- Paul Masson, Morris Goldstein, and Jacob Frenkel
- Published Date:
- June 1991
© 1991 International Monetary Fund
Library of Congress Cataloging-in-Publication Data
Frenkel, Jacob A.
Characteristics of a successful exchange rate system / by Jacob A. Frenkel, Morris Goldstein, and Paul R. Masson.
p. cm. — (Occasional paper / International Monetary Fund,
ISSN 0251-6365; 82)
Includes bibliographical references.
1. Foreign exchange problem. 2. Monetary policy. I. Goldstein, Morris, 1944-. II. Masson, Paul R., 1946-. III. Title. IV. Series: Occasional paper (International Monetary Fund): no. 82. HG3851.F69 1991
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- I. Introduction
- II. Nominal Anchors
- III. Facilitating International Adjustment
- IV. Diversity in Exchange Arrangements
- V. Exchange Market Stability as a Public Good
- VI. Rationale for Policy Coordination
- VII. Role of the Fund
- I. Economic Policy Coordination in Context of Uncertainty
- II. Evaluation of Some Simple Coordinated Policy Rules
- 2. Austria and Switzerland: Bilateral Exchange Rates and Short-Term Interest Rate Differentials Relative to Germany
- 3. Share of Intra-EC Trade as a Percentage of Total Trade, 1960–89
- 4. Original ERM Countries: Bilateral Exchange Rates Against the Deutsche Mark
- 5. Daily Percentage Changes in the U.S. Dollar Exchange Rates, January 1988–February 1991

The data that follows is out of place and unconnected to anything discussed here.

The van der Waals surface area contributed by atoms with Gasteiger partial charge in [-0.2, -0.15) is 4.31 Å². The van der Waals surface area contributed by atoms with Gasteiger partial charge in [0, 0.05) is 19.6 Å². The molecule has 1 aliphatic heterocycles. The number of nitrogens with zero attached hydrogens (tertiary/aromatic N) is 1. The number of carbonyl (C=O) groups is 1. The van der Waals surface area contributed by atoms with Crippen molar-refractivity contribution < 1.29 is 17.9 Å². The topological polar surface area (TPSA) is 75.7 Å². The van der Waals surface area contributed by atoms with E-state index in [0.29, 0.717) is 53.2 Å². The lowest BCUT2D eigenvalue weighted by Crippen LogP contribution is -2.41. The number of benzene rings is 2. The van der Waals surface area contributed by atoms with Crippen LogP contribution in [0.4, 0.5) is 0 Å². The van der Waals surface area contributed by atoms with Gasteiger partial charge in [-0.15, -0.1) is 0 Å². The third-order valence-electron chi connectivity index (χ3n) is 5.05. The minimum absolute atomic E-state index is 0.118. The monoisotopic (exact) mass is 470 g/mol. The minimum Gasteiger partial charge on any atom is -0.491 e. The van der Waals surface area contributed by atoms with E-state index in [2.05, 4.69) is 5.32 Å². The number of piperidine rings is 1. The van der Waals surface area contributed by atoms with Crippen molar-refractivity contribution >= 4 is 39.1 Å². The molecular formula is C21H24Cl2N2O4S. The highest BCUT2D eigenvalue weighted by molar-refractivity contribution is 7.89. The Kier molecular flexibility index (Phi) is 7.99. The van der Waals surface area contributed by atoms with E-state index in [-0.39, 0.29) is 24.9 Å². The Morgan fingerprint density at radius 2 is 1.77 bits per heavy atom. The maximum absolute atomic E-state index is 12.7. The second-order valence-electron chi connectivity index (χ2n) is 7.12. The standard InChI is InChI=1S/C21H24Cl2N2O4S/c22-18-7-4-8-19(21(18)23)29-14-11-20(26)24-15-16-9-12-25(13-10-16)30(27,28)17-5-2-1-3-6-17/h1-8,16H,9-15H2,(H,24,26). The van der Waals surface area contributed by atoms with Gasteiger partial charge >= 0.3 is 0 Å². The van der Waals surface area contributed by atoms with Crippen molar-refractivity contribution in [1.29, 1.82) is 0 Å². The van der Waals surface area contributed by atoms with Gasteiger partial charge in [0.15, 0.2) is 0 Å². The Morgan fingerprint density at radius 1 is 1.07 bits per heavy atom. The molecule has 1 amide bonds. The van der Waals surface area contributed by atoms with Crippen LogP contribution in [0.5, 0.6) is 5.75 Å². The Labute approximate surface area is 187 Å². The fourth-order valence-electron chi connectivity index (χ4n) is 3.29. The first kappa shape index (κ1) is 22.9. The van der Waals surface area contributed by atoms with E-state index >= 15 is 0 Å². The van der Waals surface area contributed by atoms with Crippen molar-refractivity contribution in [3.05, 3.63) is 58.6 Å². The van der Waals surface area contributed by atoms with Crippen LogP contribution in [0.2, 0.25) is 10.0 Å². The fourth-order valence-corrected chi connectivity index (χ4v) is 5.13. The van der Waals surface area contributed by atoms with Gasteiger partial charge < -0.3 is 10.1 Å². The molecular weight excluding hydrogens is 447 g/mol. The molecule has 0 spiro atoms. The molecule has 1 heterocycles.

The following symbols have been used throughout this paper:
- … to indicate that data are not available;
- — to indicate that the figure is zero or less than half the final digit shown, or that the item does not exist;
- – between years or months (e.g., 1990–91 or January-June) to indicate the years or months covered, including the beginning and ending years or months;
- / between years (e.g., 1990/91) to indicate a crop or fiscal (financial) year.
“Billion” means a thousand million.
Minor discrepancies between constituent figures and totals are due to rounding.
The term “country,” as used in this paper, does not in all cases refer to a territorial entity that is a state as understood by international law and practice; the term also covers some territorial entities that are not states, but for which statistical data are maintained and provided internationally on a separate and independent basis.
This study, which was prepared in the Research Department of the International Monetary Fund, addresses a number of issues that relate to the operation of the international monetary system. It extends the analysis in several earlier studies by the authors (see the list of references). The study is designed to be accessible to the nonspecialist; however, some technical issues are treated in the appendices.
The authors are Jacob A. Frenkel, Economic Counselor and Director of Research; Morris Goldstein, Deputy Director of the Research Department; and Paul R. Masson, Advisor. They are especially grateful to Claire Adams for research assistance, to the editor Elin Knotter of the External Relations Department, and to Andrea Chisholm for her efficient word processing. Numerous colleagues provided comments and advice. The authors alone are responsible for the study; the opinions expressed are theirs and do not necessarily reflect the views of the IMF.